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Wednesday, April 12, 2006

Katherine Kersten's Korner

I'm not a fortune teller. I don't have access to a time machine. I don't understand how Katherine Kersten's mind works (shudder). So when I wrote this on Sunday:
"Before too long, she is going to have a kolumn about how all these immigrants protesting across the country are outraging good God-fearing Americans because they hate the sight of criminals in the streets."
I honestly had no idea that a scant three days later, she would write a kolumn with this:
"Obviously, many illegal immigrants are good folks, striving to better their families. But they have broken the law to get here. That's why many Americans find it unsettling to see them pumping their fists and shouting grievances in the streets -- cheered on by their American 'social justice' allies."
Wow. Either I have been reading Kersten too long, or the stock Republican response to everything is so devoid of thought and rationality that calling it long before it even comes out is trivial. Either way, it's not a happy thought.

Wingnuttia Level: 5 (Huh?)

You know, I give this a pretty low wingnuttia level because Kersten's argument is so poor, she is actually arguing against what she thinks she is. Her kolumn, once you get past the opening slam against the criminals in the streets, is about a legal immigrant named Jaco van Rooyen from South Africa. He works on a farm in North Dakota because no Americans want to (and can you really blame anybody for that? It's North Dakota!). But trying to keep a legal immigrant around all year is expensive and close to impossible. Van Rooyen has worked for four summers, but had to return to South Africa in the fall. To allow him to be able to work here full-time, he will have to go to South Africa and wait for up to five years.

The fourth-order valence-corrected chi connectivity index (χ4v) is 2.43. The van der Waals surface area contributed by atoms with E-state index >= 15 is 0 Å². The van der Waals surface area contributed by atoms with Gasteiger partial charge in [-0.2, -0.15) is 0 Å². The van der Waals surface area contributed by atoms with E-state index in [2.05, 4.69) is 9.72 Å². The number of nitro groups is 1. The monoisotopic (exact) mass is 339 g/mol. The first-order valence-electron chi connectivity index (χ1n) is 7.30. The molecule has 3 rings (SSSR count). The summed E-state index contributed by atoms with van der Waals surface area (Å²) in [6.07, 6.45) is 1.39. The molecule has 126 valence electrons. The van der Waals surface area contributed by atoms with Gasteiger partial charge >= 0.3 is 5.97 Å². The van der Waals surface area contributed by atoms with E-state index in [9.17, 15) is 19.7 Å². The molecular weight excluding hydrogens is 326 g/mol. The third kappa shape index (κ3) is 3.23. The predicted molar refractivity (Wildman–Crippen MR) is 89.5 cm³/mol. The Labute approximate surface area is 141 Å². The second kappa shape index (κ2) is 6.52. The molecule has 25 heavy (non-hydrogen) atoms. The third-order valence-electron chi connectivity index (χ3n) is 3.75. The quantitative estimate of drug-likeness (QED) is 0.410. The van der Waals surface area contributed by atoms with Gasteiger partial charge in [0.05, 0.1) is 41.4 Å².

Kersten seems to want to paint this as a picture of people who are doing the right things but being punished for it: "There are many obstacles, and it's frustrating that some people get to be here without doing those things," van Rooyen says. But that's the entire point that undocumented workers are making: the current system is so arbitrary, and so stupid, that it benefits both workers and employers to ignore it.

Conservatives always seem to leave out the employers when they talk about "illegal immigration", but without employers immigrants wouldn't come here. It may be wonderful that the Seidler farm is working so hard to make sure that they only hire legal workers, not illegal ones. But give me a break. From a purely economic standpoint, it's incredibly stupid to follow U.S. immigration law. The Seidlers would do far better for their farm to ignore the law and just keep van Rooyen around, five year wait be damned. And that's the same economic calculation that thousands of employers make regularly with regards to undocumented workers.

Probably in Kersten's world people get extra points for following arbitrary rules that have no basis in rationality; most religions are based upon this, for example. However, that's not helping the employers maximize their business potential, and that's not helping the people who want to work. By showing how screwed up the immigration process is, Kersten is actually demonstrating that the people in the streets are right to say that it needs fundamental change. Bet she didn't intend on that, huh?

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